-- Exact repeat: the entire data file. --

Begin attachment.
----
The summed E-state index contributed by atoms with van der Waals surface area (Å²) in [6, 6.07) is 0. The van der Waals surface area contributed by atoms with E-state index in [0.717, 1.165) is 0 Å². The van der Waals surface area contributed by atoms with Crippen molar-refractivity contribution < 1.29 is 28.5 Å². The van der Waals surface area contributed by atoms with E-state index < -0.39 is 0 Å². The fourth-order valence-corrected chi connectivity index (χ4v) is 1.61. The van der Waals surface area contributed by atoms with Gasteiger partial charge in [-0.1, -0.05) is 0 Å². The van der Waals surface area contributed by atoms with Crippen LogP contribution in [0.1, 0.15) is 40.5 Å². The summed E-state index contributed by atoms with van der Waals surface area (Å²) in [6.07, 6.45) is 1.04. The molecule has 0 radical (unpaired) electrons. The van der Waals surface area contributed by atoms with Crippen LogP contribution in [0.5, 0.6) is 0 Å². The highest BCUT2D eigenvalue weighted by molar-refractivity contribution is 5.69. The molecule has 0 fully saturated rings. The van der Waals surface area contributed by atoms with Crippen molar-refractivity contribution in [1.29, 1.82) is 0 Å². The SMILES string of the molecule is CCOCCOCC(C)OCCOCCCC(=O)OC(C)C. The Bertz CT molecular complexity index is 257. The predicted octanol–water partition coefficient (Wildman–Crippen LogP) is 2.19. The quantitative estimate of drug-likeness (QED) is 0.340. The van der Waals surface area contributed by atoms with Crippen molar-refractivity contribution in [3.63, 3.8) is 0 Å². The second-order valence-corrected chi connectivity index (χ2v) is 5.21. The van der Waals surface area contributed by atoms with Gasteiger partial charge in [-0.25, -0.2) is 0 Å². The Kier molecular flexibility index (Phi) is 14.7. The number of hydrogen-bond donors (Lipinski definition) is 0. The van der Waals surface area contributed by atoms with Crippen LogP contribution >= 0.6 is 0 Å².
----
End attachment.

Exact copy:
The summed E-state index contributed by atoms with van der Waals surface area (Å²) in [6, 6.07) is 0. The van der Waals surface area contributed by atoms with E-state index in [0.717, 1.165) is 0 Å². The van der Waals surface area contributed by atoms with Crippen molar-refractivity contribution < 1.29 is 28.5 Å². The van der Waals surface area contributed by atoms with E-state index < -0.39 is 0 Å². The fourth-order valence-corrected chi connectivity index (χ4v) is 1.61. The van der Waals surface area contributed by atoms with Gasteiger partial charge in [-0.1, -0.05) is 0 Å². The van der Waals surface area contributed by atoms with Crippen LogP contribution in [0.1, 0.15) is 40.5 Å². The summed E-state index contributed by atoms with van der Waals surface area (Å²) in [6.07, 6.45) is 1.04. The molecule has 0 radical (unpaired) electrons. The van der Waals surface area contributed by atoms with Crippen LogP contribution in [0.5, 0.6) is 0 Å². The highest BCUT2D eigenvalue weighted by molar-refractivity contribution is 5.69. The molecule has 0 fully saturated rings. The van der Waals surface area contributed by atoms with Crippen molar-refractivity contribution in [1.29, 1.82) is 0 Å². The SMILES string of the molecule is CCOCCOCC(C)OCCOCCCC(=O)OC(C)C. The Bertz CT molecular complexity index is 257. The predicted octanol–water partition coefficient (Wildman–Crippen LogP) is 2.19. The quantitative estimate of drug-likeness (QED) is 0.340. The van der Waals surface area contributed by atoms with Crippen molar-refractivity contribution in [3.63, 3.8) is 0 Å². The second-order valence-corrected chi connectivity index (χ2v) is 5.21. The van der Waals surface area contributed by atoms with Gasteiger partial charge in [-0.25, -0.2) is 0 Å². The Kier molecular flexibility index (Phi) is 14.7. The number of hydrogen-bond donors (Lipinski definition) is 0. The van der Waals surface area contributed by atoms with Crippen LogP contribution >= 0.6 is 0 Å².